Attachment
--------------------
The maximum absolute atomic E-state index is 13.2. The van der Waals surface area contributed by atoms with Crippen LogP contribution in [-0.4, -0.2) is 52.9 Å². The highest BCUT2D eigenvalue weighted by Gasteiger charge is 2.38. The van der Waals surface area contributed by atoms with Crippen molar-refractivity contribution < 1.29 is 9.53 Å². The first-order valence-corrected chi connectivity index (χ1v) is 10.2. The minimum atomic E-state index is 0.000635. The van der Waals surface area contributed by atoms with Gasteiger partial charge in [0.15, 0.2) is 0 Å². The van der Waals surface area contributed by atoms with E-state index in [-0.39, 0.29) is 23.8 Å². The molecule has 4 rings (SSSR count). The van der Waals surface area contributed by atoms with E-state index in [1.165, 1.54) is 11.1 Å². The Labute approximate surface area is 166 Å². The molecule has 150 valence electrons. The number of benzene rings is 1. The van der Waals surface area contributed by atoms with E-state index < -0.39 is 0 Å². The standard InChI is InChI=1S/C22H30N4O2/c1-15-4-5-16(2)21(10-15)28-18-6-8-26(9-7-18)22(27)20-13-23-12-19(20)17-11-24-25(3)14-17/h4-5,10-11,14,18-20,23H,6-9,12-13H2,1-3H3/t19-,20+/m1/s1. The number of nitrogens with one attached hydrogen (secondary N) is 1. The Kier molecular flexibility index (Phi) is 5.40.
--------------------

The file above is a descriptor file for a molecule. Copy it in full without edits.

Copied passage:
The maximum absolute atomic E-state index is 13.2. The van der Waals surface area contributed by atoms with Crippen LogP contribution in [-0.4, -0.2) is 52.9 Å². The highest BCUT2D eigenvalue weighted by Gasteiger charge is 2.38. The van der Waals surface area contributed by atoms with Crippen molar-refractivity contribution < 1.29 is 9.53 Å². The first-order valence-corrected chi connectivity index (χ1v) is 10.2. The minimum atomic E-state index is 0.000635. The van der Waals surface area contributed by atoms with Gasteiger partial charge in [0.15, 0.2) is 0 Å². The van der Waals surface area contributed by atoms with E-state index in [-0.39, 0.29) is 23.8 Å². The molecule has 4 rings (SSSR count). The van der Waals surface area contributed by atoms with E-state index in [1.165, 1.54) is 11.1 Å². The Labute approximate surface area is 166 Å². The molecule has 150 valence electrons. The number of benzene rings is 1. The van der Waals surface area contributed by atoms with E-state index < -0.39 is 0 Å². The standard InChI is InChI=1S/C22H30N4O2/c1-15-4-5-16(2)21(10-15)28-18-6-8-26(9-7-18)22(27)20-13-23-12-19(20)17-11-24-25(3)14-17/h4-5,10-11,14,18-20,23H,6-9,12-13H2,1-3H3/t19-,20+/m1/s1. The number of nitrogens with one attached hydrogen (secondary N) is 1. The Kier molecular flexibility index (Phi) is 5.40.